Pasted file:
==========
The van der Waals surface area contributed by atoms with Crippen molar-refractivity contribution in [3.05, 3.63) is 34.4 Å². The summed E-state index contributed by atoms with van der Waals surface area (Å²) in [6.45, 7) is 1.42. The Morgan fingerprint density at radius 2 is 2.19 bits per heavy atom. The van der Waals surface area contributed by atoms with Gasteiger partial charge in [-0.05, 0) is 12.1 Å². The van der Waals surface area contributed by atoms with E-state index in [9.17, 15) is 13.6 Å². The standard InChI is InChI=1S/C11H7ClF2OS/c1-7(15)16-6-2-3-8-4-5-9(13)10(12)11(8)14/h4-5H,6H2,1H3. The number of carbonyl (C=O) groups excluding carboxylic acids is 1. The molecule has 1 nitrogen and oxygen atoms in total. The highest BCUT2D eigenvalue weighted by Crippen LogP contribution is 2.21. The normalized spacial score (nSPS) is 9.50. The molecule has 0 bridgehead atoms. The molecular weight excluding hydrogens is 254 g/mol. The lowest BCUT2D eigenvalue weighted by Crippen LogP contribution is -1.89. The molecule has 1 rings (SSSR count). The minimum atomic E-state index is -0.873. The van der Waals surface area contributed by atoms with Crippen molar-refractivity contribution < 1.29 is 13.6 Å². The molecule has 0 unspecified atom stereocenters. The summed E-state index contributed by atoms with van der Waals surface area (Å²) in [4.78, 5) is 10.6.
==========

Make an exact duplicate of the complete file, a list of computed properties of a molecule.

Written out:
The van der Waals surface area contributed by atoms with Crippen molar-refractivity contribution in [3.05, 3.63) is 34.4 Å². The summed E-state index contributed by atoms with van der Waals surface area (Å²) in [6.45, 7) is 1.42. The Morgan fingerprint density at radius 2 is 2.19 bits per heavy atom. The van der Waals surface area contributed by atoms with Gasteiger partial charge in [-0.05, 0) is 12.1 Å². The van der Waals surface area contributed by atoms with E-state index in [9.17, 15) is 13.6 Å². The standard InChI is InChI=1S/C11H7ClF2OS/c1-7(15)16-6-2-3-8-4-5-9(13)10(12)11(8)14/h4-5H,6H2,1H3. The number of carbonyl (C=O) groups excluding carboxylic acids is 1. The molecule has 1 nitrogen and oxygen atoms in total. The highest BCUT2D eigenvalue weighted by Crippen LogP contribution is 2.21. The normalized spacial score (nSPS) is 9.50. The molecule has 0 bridgehead atoms. The molecular weight excluding hydrogens is 254 g/mol. The lowest BCUT2D eigenvalue weighted by Crippen LogP contribution is -1.89. The molecule has 1 rings (SSSR count). The minimum atomic E-state index is -0.873. The van der Waals surface area contributed by atoms with Crippen molar-refractivity contribution < 1.29 is 13.6 Å². The molecule has 0 unspecified atom stereocenters. The summed E-state index contributed by atoms with van der Waals surface area (Å²) in [4.78, 5) is 10.6.